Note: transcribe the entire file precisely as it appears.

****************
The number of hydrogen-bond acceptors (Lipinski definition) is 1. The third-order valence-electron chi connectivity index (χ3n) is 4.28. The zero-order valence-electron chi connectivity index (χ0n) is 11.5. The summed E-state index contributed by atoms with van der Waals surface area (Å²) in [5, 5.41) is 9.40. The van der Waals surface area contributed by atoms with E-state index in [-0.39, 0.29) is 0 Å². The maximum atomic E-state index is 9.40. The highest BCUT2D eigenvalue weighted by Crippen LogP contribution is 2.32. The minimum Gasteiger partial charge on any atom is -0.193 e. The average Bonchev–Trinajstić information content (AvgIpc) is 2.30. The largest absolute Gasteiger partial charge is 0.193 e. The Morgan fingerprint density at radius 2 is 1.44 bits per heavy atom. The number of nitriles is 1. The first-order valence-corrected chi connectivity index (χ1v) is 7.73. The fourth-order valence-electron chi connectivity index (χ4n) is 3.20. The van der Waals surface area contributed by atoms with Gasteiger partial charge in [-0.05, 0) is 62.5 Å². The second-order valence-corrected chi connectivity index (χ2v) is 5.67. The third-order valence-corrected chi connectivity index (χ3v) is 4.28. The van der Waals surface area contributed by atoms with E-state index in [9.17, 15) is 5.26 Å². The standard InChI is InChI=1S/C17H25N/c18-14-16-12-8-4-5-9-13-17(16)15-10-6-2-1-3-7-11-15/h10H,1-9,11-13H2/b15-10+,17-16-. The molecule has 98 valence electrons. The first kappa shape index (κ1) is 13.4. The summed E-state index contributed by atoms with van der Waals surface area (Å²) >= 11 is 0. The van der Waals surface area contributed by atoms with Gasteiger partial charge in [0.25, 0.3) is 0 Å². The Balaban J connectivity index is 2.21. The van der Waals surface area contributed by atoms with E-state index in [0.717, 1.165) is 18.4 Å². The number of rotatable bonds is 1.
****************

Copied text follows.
The number of hydrogen-bond acceptors (Lipinski definition) is 1. The third-order valence-electron chi connectivity index (χ3n) is 4.28. The zero-order valence-electron chi connectivity index (χ0n) is 11.5. The summed E-state index contributed by atoms with van der Waals surface area (Å²) in [5, 5.41) is 9.40. The van der Waals surface area contributed by atoms with E-state index in [-0.39, 0.29) is 0 Å². The maximum atomic E-state index is 9.40. The highest BCUT2D eigenvalue weighted by Crippen LogP contribution is 2.32. The minimum Gasteiger partial charge on any atom is -0.193 e. The average Bonchev–Trinajstić information content (AvgIpc) is 2.30. The largest absolute Gasteiger partial charge is 0.193 e. The Morgan fingerprint density at radius 2 is 1.44 bits per heavy atom. The number of nitriles is 1. The first-order valence-corrected chi connectivity index (χ1v) is 7.73. The fourth-order valence-electron chi connectivity index (χ4n) is 3.20. The van der Waals surface area contributed by atoms with Gasteiger partial charge in [-0.05, 0) is 62.5 Å². The second-order valence-corrected chi connectivity index (χ2v) is 5.67. The third-order valence-corrected chi connectivity index (χ3v) is 4.28. The van der Waals surface area contributed by atoms with E-state index in [9.17, 15) is 5.26 Å². The standard InChI is InChI=1S/C17H25N/c18-14-16-12-8-4-5-9-13-17(16)15-10-6-2-1-3-7-11-15/h10H,1-9,11-13H2/b15-10+,17-16-. The molecule has 98 valence electrons. The first kappa shape index (κ1) is 13.4. The summed E-state index contributed by atoms with van der Waals surface area (Å²) >= 11 is 0. The van der Waals surface area contributed by atoms with Gasteiger partial charge in [0.25, 0.3) is 0 Å². The Balaban J connectivity index is 2.21. The van der Waals surface area contributed by atoms with E-state index in [0.717, 1.165) is 18.4 Å². The number of rotatable bonds is 1.